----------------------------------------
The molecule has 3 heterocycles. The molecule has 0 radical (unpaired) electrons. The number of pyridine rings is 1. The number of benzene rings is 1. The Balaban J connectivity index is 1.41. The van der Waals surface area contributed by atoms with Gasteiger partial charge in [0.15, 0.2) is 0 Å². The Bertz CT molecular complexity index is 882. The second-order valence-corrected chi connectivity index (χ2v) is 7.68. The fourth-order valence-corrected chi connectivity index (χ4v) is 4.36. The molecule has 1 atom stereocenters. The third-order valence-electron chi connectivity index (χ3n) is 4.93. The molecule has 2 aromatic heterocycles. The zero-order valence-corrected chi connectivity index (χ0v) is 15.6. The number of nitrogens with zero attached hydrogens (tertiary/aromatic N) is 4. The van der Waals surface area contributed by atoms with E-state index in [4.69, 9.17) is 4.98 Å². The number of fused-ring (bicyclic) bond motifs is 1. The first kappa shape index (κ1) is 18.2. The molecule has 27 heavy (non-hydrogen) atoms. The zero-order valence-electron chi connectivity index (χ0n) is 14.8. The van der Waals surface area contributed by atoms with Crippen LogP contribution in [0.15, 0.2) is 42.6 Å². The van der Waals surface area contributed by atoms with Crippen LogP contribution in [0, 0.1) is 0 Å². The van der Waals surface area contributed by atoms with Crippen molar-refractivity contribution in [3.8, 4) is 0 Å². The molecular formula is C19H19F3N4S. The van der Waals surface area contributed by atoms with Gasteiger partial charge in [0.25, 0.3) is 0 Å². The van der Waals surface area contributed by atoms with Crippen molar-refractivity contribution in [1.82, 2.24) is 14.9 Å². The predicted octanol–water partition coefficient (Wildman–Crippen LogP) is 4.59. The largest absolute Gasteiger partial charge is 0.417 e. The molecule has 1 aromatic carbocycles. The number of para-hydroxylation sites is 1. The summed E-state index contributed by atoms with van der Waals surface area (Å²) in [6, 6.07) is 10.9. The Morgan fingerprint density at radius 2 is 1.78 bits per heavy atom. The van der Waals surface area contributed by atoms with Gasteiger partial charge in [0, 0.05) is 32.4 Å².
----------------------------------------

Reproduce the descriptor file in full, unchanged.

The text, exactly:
The molecule has 3 heterocycles. The molecule has 0 radical (unpaired) electrons. The number of pyridine rings is 1. The number of benzene rings is 1. The Balaban J connectivity index is 1.41. The van der Waals surface area contributed by atoms with Gasteiger partial charge in [0.15, 0.2) is 0 Å². The Bertz CT molecular complexity index is 882. The second-order valence-corrected chi connectivity index (χ2v) is 7.68. The fourth-order valence-corrected chi connectivity index (χ4v) is 4.36. The molecule has 1 atom stereocenters. The third-order valence-electron chi connectivity index (χ3n) is 4.93. The molecule has 2 aromatic heterocycles. The zero-order valence-corrected chi connectivity index (χ0v) is 15.6. The number of nitrogens with zero attached hydrogens (tertiary/aromatic N) is 4. The van der Waals surface area contributed by atoms with E-state index in [4.69, 9.17) is 4.98 Å². The number of fused-ring (bicyclic) bond motifs is 1. The first kappa shape index (κ1) is 18.2. The molecule has 27 heavy (non-hydrogen) atoms. The zero-order valence-electron chi connectivity index (χ0n) is 14.8. The van der Waals surface area contributed by atoms with Crippen LogP contribution in [0.15, 0.2) is 42.6 Å². The van der Waals surface area contributed by atoms with Crippen LogP contribution in [0, 0.1) is 0 Å². The van der Waals surface area contributed by atoms with Crippen molar-refractivity contribution in [3.8, 4) is 0 Å². The molecular formula is C19H19F3N4S. The van der Waals surface area contributed by atoms with Gasteiger partial charge in [0.25, 0.3) is 0 Å². The van der Waals surface area contributed by atoms with Crippen molar-refractivity contribution in [1.82, 2.24) is 14.9 Å². The predicted octanol–water partition coefficient (Wildman–Crippen LogP) is 4.59. The largest absolute Gasteiger partial charge is 0.417 e. The molecule has 1 aromatic carbocycles. The number of para-hydroxylation sites is 1. The summed E-state index contributed by atoms with van der Waals surface area (Å²) in [6, 6.07) is 10.9. The Morgan fingerprint density at radius 2 is 1.78 bits per heavy atom. The van der Waals surface area contributed by atoms with Gasteiger partial charge in [0, 0.05) is 32.4 Å².